Critical illness Polyneuropathy

The most common causes of acute generalized weakness leading to admission to a medical intensive care unit (ICU) are GBS and myasthenia gravis However, weakness developing in critically ill patients while in the ICU is usually caused by critical illness polyneuropathy (CIP) or critical illness myopathy (CIM), or much less commonly, by prolonged neuromuscular blockade. Both CIM and CIP develop as a complication of sepsis and multiple organ failure. They usually present as an inability to wean a patient from a ventilator. A coexisting encephalopathy may limit the neurologic exam, in particular the sensory examination. Muscle stretch reflexes are absent or reduced.
CIP was first described by Charles F. Bolton in a series of five patients.
Critical illness Polyneuropathy


The causes of CIP and CIM are unknown, though they are thought to be a possible neurological manifestation of systemic inflammatory response syndrome.[2]
Unlike Guillain Barre Syndrome, another neurological disorder that causes weakness, patients with critical illness polyneuropathy do not have loss of the myelin sheath that normally surrounds neurons (demyelination).

Signs and symptoms

People with CIP/CIM have progressive, generalized, symmetric muscle weakness. CIP/CIM typically develops in the setting of a critical illness and immobilization, so patients with CIP/CIM are often receiving treatment in the intensive care unit (ICU).
Weakness (motor deficits) occurs in generalized fashion, rather than beginning in one region of the body and spreading. The hip and shoulder muscles are especially affected. The muscles of the face are usually spared, but in rare cases, the eye muscles may be weakened, leading to ophthalmoplegia.
Respiratory difficulties can be caused by atrophy of the muscles between the ribs (intercostals), atrophy of the diaphragm muscle, and degeneration of the nerve that stimulates the diaphragm (phrenic nerve).This can prolong the time the wean a person off of a breathing machine (mechanical ventilation) by as much as 7 – 13 days.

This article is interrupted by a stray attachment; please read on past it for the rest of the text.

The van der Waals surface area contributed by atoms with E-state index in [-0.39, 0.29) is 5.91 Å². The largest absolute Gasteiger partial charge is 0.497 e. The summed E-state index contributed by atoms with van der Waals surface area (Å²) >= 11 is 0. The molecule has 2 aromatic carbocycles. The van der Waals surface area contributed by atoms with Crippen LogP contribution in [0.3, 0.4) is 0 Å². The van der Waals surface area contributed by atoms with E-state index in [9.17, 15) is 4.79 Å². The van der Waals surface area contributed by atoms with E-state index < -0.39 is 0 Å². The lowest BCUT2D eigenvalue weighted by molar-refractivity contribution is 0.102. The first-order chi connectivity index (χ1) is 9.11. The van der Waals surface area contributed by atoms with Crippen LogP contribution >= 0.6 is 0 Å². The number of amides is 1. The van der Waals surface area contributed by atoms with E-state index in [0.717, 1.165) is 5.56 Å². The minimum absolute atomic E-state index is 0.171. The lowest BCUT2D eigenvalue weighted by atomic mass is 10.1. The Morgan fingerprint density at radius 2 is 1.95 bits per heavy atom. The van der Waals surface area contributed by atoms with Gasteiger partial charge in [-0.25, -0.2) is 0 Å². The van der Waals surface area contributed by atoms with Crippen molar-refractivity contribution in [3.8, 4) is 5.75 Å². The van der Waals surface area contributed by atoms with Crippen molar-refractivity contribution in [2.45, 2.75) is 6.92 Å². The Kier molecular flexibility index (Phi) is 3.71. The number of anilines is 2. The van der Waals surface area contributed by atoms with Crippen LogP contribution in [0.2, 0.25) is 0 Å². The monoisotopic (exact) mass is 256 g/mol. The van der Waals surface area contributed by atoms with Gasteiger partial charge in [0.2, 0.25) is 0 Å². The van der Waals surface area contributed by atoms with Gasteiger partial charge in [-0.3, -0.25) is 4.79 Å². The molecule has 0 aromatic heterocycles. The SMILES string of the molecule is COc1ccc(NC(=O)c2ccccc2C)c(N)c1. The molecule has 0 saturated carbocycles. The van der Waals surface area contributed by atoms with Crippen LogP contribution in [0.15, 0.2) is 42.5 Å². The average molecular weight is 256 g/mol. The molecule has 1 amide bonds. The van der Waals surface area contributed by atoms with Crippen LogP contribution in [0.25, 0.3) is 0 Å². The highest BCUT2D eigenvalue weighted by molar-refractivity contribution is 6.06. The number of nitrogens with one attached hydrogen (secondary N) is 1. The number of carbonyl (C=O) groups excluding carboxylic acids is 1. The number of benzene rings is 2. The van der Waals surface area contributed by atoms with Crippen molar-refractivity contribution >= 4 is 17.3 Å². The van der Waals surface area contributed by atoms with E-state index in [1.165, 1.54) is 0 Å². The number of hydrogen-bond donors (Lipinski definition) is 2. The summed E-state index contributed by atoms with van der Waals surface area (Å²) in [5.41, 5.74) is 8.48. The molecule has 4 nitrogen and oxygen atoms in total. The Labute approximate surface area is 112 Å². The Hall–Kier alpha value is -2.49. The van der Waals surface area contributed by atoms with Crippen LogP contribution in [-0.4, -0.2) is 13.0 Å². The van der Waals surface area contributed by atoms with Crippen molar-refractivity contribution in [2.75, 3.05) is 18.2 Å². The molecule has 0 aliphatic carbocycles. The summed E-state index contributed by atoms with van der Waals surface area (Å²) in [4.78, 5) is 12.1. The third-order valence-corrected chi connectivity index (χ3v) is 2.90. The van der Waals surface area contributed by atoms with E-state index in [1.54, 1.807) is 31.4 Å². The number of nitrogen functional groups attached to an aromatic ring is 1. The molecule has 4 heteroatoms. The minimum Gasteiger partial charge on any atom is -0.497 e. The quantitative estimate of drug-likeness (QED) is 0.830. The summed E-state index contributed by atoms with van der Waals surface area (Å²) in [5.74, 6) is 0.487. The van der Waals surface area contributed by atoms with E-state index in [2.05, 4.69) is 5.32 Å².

Laboratory values

The serum creatine phosphokinase (CPK) is usually mildly elevated.[7] While the CPK is often a good marker for damage to muscle tissue, it is not a helpful marker in CIP/CIM, because CIP/CIM is a gradual process and does not usually involve significant muscle cell death (necrosis). Also, even if necrosis is present, it may be brief and is therefore easily missed. If a lumbar puncture (spinal tap) is performed, the protein level in the cerebral spinal fluid would be normal.


The diagnosis of CIP/CIM is a clinical diagnosis, as there is no single laboratory or imaging test available to detect CIP/CIM.
CIP/CIM is often not identified until a patient is unable to be successfully weaned from a mechanical ventilator. Early detection of the condition is difficult, because these patients are often sedated and intubated, and thus unable to cooperate with a thorough neuromuscular physical examination.Furthermore, the use of nerve conduction studies is difficult when there is overlying tissue edema, which is often present in patients in the intensive care unit.


While the exact incidence is unknown, estimates range from 33 – 57 percent of patients staying in the ICU for longer than 7 days. More exact data is difficult to obtainThe three main risk factors for CIP and CIM are sepsis and systemic inflammatory response syndrome (SIRS), and multi-organ failure. Reported rates of CIP/CIM in in people with sepsis and SIRS range from 68 to 100 percent. Additional risk factors for developing CIP/CIM include: female gender, high blood sugar (hyperglycemia), low serum albumin, and immobility. A greater severity of illness increases the risk of CIP/CIM. Such risk factors include: multi-organ dysfunction, renal failure, renal replacement therapy, duration of organ dysfunction, duration of ICU stay, low albumin, and central neurologic failure.
Certain medications are associated with CIP/CIM, such as corticosteroids, neuromuscular blocking agents, vasopressors, catecholamines, and intravenous nutrition (parenteral nutrition). Research has produced inconsistent results for the impact of hypoxia, hypotension, hyperpyrexia, and increased age on the risk of CIP/CIM. The use of aminoglycosides is not an independent risk for the development of CIP/CIM.


CIP/CIM can lead to difficulty weaning a person from a mechanical ventilator, and is associated with increased length of stay in the ICU and increased mortality (death).] It can lead to impaired rehabilitation. Since CIP/CIM can lead to decreased mobility (movement), it increases the risk of pneumonia, deep vein thrombosis, and pulmonary embolism.Critically ill people that are in a coma can become completely paralyzed from CIP/CIM. Improvement usually occurs in weeks to months, as the innervation to the muscles are restored. About half of patients recover fully.